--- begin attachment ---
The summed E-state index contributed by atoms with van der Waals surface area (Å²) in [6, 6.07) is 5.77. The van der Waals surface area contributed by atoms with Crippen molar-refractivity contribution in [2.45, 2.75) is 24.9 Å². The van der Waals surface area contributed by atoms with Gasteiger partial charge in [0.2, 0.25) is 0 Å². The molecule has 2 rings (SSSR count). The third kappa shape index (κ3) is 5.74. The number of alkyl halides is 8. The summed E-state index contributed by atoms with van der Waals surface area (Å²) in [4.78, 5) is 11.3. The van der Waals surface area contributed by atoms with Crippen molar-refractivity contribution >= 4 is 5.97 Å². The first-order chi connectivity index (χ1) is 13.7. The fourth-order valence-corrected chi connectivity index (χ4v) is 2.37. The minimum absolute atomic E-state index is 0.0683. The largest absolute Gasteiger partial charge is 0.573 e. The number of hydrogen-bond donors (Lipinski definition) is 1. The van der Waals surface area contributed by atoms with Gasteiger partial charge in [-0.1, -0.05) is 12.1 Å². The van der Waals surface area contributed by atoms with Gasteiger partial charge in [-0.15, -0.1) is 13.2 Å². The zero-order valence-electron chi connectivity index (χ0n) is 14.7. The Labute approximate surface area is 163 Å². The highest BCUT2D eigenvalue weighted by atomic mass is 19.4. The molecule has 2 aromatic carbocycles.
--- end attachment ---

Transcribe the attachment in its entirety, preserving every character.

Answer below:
The summed E-state index contributed by atoms with van der Waals surface area (Å²) in [6, 6.07) is 5.77. The van der Waals surface area contributed by atoms with Crippen molar-refractivity contribution in [2.45, 2.75) is 24.9 Å². The van der Waals surface area contributed by atoms with Gasteiger partial charge in [0.2, 0.25) is 0 Å². The molecule has 2 rings (SSSR count). The third kappa shape index (κ3) is 5.74. The number of alkyl halides is 8. The summed E-state index contributed by atoms with van der Waals surface area (Å²) in [4.78, 5) is 11.3. The van der Waals surface area contributed by atoms with Crippen molar-refractivity contribution >= 4 is 5.97 Å². The first-order chi connectivity index (χ1) is 13.7. The fourth-order valence-corrected chi connectivity index (χ4v) is 2.37. The minimum absolute atomic E-state index is 0.0683. The largest absolute Gasteiger partial charge is 0.573 e. The number of hydrogen-bond donors (Lipinski definition) is 1. The van der Waals surface area contributed by atoms with Gasteiger partial charge in [-0.1, -0.05) is 12.1 Å². The van der Waals surface area contributed by atoms with Gasteiger partial charge in [-0.15, -0.1) is 13.2 Å². The zero-order valence-electron chi connectivity index (χ0n) is 14.7. The Labute approximate surface area is 163 Å². The highest BCUT2D eigenvalue weighted by atomic mass is 19.4. The molecule has 2 aromatic carbocycles.